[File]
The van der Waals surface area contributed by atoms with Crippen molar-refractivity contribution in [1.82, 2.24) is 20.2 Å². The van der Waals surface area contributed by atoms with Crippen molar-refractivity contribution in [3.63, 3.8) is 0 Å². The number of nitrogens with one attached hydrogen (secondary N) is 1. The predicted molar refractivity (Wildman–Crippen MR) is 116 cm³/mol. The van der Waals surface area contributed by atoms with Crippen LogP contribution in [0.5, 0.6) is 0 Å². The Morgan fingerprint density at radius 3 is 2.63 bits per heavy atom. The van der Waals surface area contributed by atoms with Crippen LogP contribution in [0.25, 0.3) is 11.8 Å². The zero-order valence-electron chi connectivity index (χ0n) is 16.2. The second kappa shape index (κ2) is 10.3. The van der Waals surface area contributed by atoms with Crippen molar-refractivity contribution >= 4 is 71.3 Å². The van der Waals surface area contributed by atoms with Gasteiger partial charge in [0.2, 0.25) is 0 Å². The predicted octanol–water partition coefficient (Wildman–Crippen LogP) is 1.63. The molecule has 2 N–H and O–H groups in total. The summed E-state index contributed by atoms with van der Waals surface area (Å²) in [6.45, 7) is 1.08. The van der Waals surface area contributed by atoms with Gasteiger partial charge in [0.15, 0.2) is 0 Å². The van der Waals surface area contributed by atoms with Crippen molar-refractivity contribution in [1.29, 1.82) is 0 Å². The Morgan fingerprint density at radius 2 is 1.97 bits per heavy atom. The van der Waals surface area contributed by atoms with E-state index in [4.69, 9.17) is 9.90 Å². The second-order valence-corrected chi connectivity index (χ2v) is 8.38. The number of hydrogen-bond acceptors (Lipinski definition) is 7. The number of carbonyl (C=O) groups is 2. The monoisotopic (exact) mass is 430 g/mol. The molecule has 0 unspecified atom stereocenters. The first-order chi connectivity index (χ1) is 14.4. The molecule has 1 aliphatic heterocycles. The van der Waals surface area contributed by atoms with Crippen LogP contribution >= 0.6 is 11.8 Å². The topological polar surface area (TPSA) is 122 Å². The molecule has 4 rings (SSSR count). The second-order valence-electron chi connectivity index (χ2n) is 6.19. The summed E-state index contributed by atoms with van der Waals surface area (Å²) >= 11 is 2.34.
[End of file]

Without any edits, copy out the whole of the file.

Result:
The van der Waals surface area contributed by atoms with Crippen molar-refractivity contribution in [1.82, 2.24) is 20.2 Å². The van der Waals surface area contributed by atoms with Crippen molar-refractivity contribution in [3.63, 3.8) is 0 Å². The number of nitrogens with one attached hydrogen (secondary N) is 1. The predicted molar refractivity (Wildman–Crippen MR) is 116 cm³/mol. The van der Waals surface area contributed by atoms with Crippen LogP contribution in [0.5, 0.6) is 0 Å². The Morgan fingerprint density at radius 3 is 2.63 bits per heavy atom. The van der Waals surface area contributed by atoms with Crippen LogP contribution in [0.25, 0.3) is 11.8 Å². The zero-order valence-electron chi connectivity index (χ0n) is 16.2. The second kappa shape index (κ2) is 10.3. The van der Waals surface area contributed by atoms with Crippen molar-refractivity contribution >= 4 is 71.3 Å². The van der Waals surface area contributed by atoms with Gasteiger partial charge in [0.2, 0.25) is 0 Å². The predicted octanol–water partition coefficient (Wildman–Crippen LogP) is 1.63. The molecule has 2 N–H and O–H groups in total. The summed E-state index contributed by atoms with van der Waals surface area (Å²) in [6.45, 7) is 1.08. The van der Waals surface area contributed by atoms with Gasteiger partial charge in [0.15, 0.2) is 0 Å². The van der Waals surface area contributed by atoms with Crippen molar-refractivity contribution in [1.29, 1.82) is 0 Å². The Morgan fingerprint density at radius 2 is 1.97 bits per heavy atom. The van der Waals surface area contributed by atoms with E-state index in [4.69, 9.17) is 9.90 Å². The second-order valence-corrected chi connectivity index (χ2v) is 8.38. The number of hydrogen-bond acceptors (Lipinski definition) is 7. The number of carbonyl (C=O) groups is 2. The monoisotopic (exact) mass is 430 g/mol. The molecule has 0 unspecified atom stereocenters. The first-order chi connectivity index (χ1) is 14.4. The molecule has 1 aliphatic heterocycles. The van der Waals surface area contributed by atoms with Crippen LogP contribution >= 0.6 is 11.8 Å². The topological polar surface area (TPSA) is 122 Å². The molecule has 4 rings (SSSR count). The second-order valence-electron chi connectivity index (χ2n) is 6.19. The summed E-state index contributed by atoms with van der Waals surface area (Å²) >= 11 is 2.34.